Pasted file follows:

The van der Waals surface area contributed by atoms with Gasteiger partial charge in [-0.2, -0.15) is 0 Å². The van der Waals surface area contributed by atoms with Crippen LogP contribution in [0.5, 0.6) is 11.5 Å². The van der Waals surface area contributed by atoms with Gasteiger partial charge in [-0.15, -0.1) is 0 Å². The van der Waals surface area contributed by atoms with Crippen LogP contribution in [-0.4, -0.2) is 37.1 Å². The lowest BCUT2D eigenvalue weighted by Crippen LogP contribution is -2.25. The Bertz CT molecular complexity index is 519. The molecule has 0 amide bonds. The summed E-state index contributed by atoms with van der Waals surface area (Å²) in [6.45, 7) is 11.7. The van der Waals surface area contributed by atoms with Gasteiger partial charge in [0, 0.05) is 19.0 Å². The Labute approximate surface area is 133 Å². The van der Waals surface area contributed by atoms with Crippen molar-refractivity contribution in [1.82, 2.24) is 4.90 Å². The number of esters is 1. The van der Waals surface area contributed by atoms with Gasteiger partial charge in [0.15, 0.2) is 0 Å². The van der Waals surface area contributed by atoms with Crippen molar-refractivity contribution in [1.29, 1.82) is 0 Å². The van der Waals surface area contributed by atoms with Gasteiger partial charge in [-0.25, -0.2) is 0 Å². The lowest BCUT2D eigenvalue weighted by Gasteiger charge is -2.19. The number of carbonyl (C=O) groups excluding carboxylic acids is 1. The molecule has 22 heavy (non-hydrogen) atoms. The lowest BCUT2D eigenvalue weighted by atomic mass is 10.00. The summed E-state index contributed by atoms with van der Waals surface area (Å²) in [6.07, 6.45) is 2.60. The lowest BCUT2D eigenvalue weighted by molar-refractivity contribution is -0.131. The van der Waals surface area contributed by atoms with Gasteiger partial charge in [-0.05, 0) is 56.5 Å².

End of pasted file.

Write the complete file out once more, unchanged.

The van der Waals surface area contributed by atoms with Gasteiger partial charge in [-0.2, -0.15) is 0 Å². The van der Waals surface area contributed by atoms with Crippen LogP contribution in [0.5, 0.6) is 11.5 Å². The van der Waals surface area contributed by atoms with Gasteiger partial charge in [-0.15, -0.1) is 0 Å². The van der Waals surface area contributed by atoms with Crippen LogP contribution in [-0.4, -0.2) is 37.1 Å². The lowest BCUT2D eigenvalue weighted by Crippen LogP contribution is -2.25. The Bertz CT molecular complexity index is 519. The molecule has 0 amide bonds. The summed E-state index contributed by atoms with van der Waals surface area (Å²) in [6.45, 7) is 11.7. The van der Waals surface area contributed by atoms with Gasteiger partial charge in [0, 0.05) is 19.0 Å². The Labute approximate surface area is 133 Å². The van der Waals surface area contributed by atoms with Crippen molar-refractivity contribution in [1.82, 2.24) is 4.90 Å². The number of esters is 1. The van der Waals surface area contributed by atoms with Gasteiger partial charge in [0.15, 0.2) is 0 Å². The van der Waals surface area contributed by atoms with Crippen molar-refractivity contribution in [1.29, 1.82) is 0 Å². The van der Waals surface area contributed by atoms with Gasteiger partial charge in [-0.25, -0.2) is 0 Å². The lowest BCUT2D eigenvalue weighted by Gasteiger charge is -2.19. The number of carbonyl (C=O) groups excluding carboxylic acids is 1. The molecule has 22 heavy (non-hydrogen) atoms. The lowest BCUT2D eigenvalue weighted by atomic mass is 10.00. The summed E-state index contributed by atoms with van der Waals surface area (Å²) in [6.07, 6.45) is 2.60. The lowest BCUT2D eigenvalue weighted by molar-refractivity contribution is -0.131. The van der Waals surface area contributed by atoms with Gasteiger partial charge in [-0.05, 0) is 56.5 Å².